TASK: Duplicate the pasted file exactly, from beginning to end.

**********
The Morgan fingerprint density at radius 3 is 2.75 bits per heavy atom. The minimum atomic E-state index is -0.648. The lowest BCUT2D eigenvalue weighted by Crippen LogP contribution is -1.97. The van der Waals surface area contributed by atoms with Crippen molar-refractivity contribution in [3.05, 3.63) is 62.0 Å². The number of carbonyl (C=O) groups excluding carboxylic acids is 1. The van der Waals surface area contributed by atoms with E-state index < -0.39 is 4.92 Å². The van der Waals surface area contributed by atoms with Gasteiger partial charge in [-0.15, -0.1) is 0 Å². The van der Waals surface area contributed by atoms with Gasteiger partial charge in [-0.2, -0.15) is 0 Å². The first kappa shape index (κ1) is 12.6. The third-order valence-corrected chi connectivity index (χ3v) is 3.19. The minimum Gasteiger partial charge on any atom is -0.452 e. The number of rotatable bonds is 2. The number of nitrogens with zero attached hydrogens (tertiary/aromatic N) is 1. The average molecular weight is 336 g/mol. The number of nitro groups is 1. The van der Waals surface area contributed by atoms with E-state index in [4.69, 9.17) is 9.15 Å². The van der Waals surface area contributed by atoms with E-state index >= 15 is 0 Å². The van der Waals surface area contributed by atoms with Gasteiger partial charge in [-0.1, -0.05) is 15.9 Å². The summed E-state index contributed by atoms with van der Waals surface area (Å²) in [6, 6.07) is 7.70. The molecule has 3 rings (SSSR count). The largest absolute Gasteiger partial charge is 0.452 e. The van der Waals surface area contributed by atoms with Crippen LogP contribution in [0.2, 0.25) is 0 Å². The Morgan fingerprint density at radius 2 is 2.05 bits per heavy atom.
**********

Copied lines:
The Morgan fingerprint density at radius 3 is 2.75 bits per heavy atom. The minimum atomic E-state index is -0.648. The lowest BCUT2D eigenvalue weighted by Crippen LogP contribution is -1.97. The van der Waals surface area contributed by atoms with Crippen molar-refractivity contribution in [3.05, 3.63) is 62.0 Å². The number of carbonyl (C=O) groups excluding carboxylic acids is 1. The van der Waals surface area contributed by atoms with E-state index < -0.39 is 4.92 Å². The van der Waals surface area contributed by atoms with Gasteiger partial charge in [-0.15, -0.1) is 0 Å². The van der Waals surface area contributed by atoms with Gasteiger partial charge in [-0.2, -0.15) is 0 Å². The first kappa shape index (κ1) is 12.6. The third-order valence-corrected chi connectivity index (χ3v) is 3.19. The minimum Gasteiger partial charge on any atom is -0.452 e. The number of rotatable bonds is 2. The number of nitrogens with zero attached hydrogens (tertiary/aromatic N) is 1. The average molecular weight is 336 g/mol. The number of nitro groups is 1. The van der Waals surface area contributed by atoms with E-state index in [4.69, 9.17) is 9.15 Å². The van der Waals surface area contributed by atoms with E-state index >= 15 is 0 Å². The van der Waals surface area contributed by atoms with Gasteiger partial charge in [-0.1, -0.05) is 15.9 Å². The summed E-state index contributed by atoms with van der Waals surface area (Å²) in [6, 6.07) is 7.70. The molecule has 3 rings (SSSR count). The largest absolute Gasteiger partial charge is 0.452 e. The van der Waals surface area contributed by atoms with Crippen LogP contribution in [0.2, 0.25) is 0 Å². The Morgan fingerprint density at radius 2 is 2.05 bits per heavy atom.